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Intervention during Birth

(18 Posts)
spnfan Mon 29-Jun-15 11:56:10

hello everyone!

I was just hoping for some advice/experiences on how much intervention I can refuse after DC is born?

I'm pregnant with DC1 so I really don't know much at all!

If things don't go as smoothly as they should and I or DC be at risk or in danger then I absolutely want medical intervention.

I mean, if (when!) the birth goes smoothly I'm so keen for baby and I to just be left alone to do what we need to do. I know that breastfeeding stimulates the uterus to expel the placenta and stuff and I'd rather that than have the injection to stimulate it.

So can I ask to be left alone with husband and baby for an hour immediately after the birth or are there things the doctors will insist on doing?

Thank you. smile

Buglife Mon 29-Jun-15 12:04:32

You will quite likely require some stitching as a little tear at least will be common. You can choose to give birth to the placenta naturally I think but not alone with your DP, a midwife will presumably have to be present. They do have a certain amount of checks they have to do on you and the baby but they will all being well get these done and check/help with BF latch etc they will leave you alone together. There is an inevitable amount of stuff to do after the birth even with the easiest and most complication free ones. I ended up in theatre having ventouse birth after DS got stuck but after he was handed to me, taken to get checked, I was stitched up and placenta was apparently birthed (no idea when I only remembered after about it and guessed it must have happened!) and then was in recovery breastfeeding for a bit, I had to be observed and checked because of the epidural, then went to the ward, but even with all this I was alone in my cubical with DS and DH in about an hour.

Buglife Mon 29-Jun-15 12:10:03

Also best to not think of it as 'intervention' to be 'refused', honestly no one is there to do things for the sake of it! It's a hard thing pushing a baby out, and while it's great to go in trying as natural as possible, it's still a difficult and medical process. I was happy as anything after the birth even with my intervention, even if I spent my whole pregnancy being told it was to be dreaded hmm an open mind can help. They are only going be around afterwards to make sure you and the baby are healthy and happy.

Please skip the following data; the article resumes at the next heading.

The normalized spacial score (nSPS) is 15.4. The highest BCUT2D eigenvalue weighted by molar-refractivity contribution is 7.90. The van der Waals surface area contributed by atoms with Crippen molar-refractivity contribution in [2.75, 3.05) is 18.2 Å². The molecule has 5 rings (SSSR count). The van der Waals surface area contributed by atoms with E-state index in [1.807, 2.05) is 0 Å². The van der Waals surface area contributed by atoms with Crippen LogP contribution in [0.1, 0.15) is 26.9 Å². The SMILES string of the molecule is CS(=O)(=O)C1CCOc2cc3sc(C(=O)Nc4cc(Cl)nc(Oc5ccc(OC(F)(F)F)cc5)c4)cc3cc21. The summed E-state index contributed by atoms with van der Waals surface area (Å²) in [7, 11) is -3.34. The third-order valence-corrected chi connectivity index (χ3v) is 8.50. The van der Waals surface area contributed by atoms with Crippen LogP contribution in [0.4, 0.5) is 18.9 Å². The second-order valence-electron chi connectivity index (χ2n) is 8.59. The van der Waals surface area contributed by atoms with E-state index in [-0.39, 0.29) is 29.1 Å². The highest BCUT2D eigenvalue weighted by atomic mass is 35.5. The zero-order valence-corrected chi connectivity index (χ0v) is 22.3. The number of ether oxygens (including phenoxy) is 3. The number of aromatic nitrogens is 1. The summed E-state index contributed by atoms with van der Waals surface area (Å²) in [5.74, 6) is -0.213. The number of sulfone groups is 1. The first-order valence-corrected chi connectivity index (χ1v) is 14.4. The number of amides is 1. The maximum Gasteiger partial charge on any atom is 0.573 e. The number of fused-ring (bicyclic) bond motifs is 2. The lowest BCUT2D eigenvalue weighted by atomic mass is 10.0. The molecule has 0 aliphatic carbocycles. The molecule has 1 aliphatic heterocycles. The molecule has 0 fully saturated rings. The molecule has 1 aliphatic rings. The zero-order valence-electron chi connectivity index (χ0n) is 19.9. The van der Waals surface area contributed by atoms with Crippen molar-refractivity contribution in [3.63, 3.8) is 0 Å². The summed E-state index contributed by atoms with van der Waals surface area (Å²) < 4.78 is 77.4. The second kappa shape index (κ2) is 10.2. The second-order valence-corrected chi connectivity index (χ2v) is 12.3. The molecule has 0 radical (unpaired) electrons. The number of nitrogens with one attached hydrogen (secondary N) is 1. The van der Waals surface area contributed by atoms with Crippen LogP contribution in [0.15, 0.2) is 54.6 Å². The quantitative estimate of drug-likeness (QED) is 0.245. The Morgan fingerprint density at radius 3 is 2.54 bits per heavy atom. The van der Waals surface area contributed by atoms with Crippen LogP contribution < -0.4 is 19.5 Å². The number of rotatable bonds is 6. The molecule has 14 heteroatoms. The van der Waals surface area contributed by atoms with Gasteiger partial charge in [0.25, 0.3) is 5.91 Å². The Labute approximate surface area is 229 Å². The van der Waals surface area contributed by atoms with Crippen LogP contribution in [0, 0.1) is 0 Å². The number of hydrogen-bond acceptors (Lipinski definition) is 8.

CarrotPuff Mon 29-Jun-15 12:17:37

They won't intervene if there is no need to.

I really doubt you will bf right after you delivered your baby - at least I didn't, maybe someone did, I don't know.

You can certainly tell them you want to deliver your placenta yourself. However, if you start bleeding they will encourage you to have an injection.

I hope all goes well for you flowers

spnfan Mon 29-Jun-15 12:31:14

Thank you!

Yes, I don't expect no intervention at all, and I can imagine that once I'm there and I'm in pain I won't care what happens so long as DC and I are healthy and safe.

Just trying to figure out what happens and how much say I can have in things.

In my head I've got a wonderfully romanticised notion of what it will be like and whilst I'd like to cling on to that as long as I can I also am trying to be realistic as to what to expect! grin